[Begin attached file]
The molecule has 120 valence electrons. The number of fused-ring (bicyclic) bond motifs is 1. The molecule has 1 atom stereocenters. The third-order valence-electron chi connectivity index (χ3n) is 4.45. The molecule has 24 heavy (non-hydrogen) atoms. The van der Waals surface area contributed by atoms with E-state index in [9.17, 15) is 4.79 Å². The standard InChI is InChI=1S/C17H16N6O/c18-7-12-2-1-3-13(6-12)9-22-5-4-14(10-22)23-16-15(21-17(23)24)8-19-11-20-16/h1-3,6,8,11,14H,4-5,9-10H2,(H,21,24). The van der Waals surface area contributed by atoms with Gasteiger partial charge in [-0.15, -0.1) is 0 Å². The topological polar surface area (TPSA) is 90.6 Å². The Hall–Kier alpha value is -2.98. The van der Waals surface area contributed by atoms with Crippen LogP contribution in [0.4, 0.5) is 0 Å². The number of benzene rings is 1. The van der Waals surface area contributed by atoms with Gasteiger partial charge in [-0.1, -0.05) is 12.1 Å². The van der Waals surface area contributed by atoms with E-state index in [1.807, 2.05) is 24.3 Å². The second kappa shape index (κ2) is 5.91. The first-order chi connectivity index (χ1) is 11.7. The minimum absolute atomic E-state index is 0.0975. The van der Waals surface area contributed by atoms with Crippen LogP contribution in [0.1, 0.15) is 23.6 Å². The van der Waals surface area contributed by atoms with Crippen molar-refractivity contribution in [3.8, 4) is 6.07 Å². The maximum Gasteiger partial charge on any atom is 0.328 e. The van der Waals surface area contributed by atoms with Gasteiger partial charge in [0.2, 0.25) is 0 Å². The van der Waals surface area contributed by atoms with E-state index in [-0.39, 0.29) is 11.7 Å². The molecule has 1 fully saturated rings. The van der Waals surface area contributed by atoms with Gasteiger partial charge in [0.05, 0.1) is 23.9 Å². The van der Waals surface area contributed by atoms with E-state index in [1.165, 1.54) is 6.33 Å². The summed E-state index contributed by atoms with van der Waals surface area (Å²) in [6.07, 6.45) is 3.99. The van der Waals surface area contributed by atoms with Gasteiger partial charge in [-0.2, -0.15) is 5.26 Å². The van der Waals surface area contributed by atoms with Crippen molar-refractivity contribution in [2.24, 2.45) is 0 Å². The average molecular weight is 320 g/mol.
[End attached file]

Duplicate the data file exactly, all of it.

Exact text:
The molecule has 120 valence electrons. The number of fused-ring (bicyclic) bond motifs is 1. The molecule has 1 atom stereocenters. The third-order valence-electron chi connectivity index (χ3n) is 4.45. The molecule has 24 heavy (non-hydrogen) atoms. The van der Waals surface area contributed by atoms with E-state index in [9.17, 15) is 4.79 Å². The standard InChI is InChI=1S/C17H16N6O/c18-7-12-2-1-3-13(6-12)9-22-5-4-14(10-22)23-16-15(21-17(23)24)8-19-11-20-16/h1-3,6,8,11,14H,4-5,9-10H2,(H,21,24). The van der Waals surface area contributed by atoms with Gasteiger partial charge in [-0.15, -0.1) is 0 Å². The topological polar surface area (TPSA) is 90.6 Å². The Hall–Kier alpha value is -2.98. The van der Waals surface area contributed by atoms with Crippen LogP contribution in [0.4, 0.5) is 0 Å². The number of benzene rings is 1. The van der Waals surface area contributed by atoms with Gasteiger partial charge in [-0.1, -0.05) is 12.1 Å². The van der Waals surface area contributed by atoms with E-state index in [1.807, 2.05) is 24.3 Å². The second kappa shape index (κ2) is 5.91. The first-order chi connectivity index (χ1) is 11.7. The minimum absolute atomic E-state index is 0.0975. The van der Waals surface area contributed by atoms with Crippen LogP contribution in [0.1, 0.15) is 23.6 Å². The van der Waals surface area contributed by atoms with Crippen molar-refractivity contribution in [3.8, 4) is 6.07 Å². The maximum Gasteiger partial charge on any atom is 0.328 e. The van der Waals surface area contributed by atoms with Gasteiger partial charge in [0.2, 0.25) is 0 Å². The van der Waals surface area contributed by atoms with E-state index in [-0.39, 0.29) is 11.7 Å². The molecule has 1 fully saturated rings. The van der Waals surface area contributed by atoms with Gasteiger partial charge in [0.05, 0.1) is 23.9 Å². The van der Waals surface area contributed by atoms with E-state index in [1.165, 1.54) is 6.33 Å². The summed E-state index contributed by atoms with van der Waals surface area (Å²) in [6.07, 6.45) is 3.99. The van der Waals surface area contributed by atoms with Gasteiger partial charge in [-0.2, -0.15) is 5.26 Å². The van der Waals surface area contributed by atoms with Crippen molar-refractivity contribution in [2.24, 2.45) is 0 Å². The average molecular weight is 320 g/mol.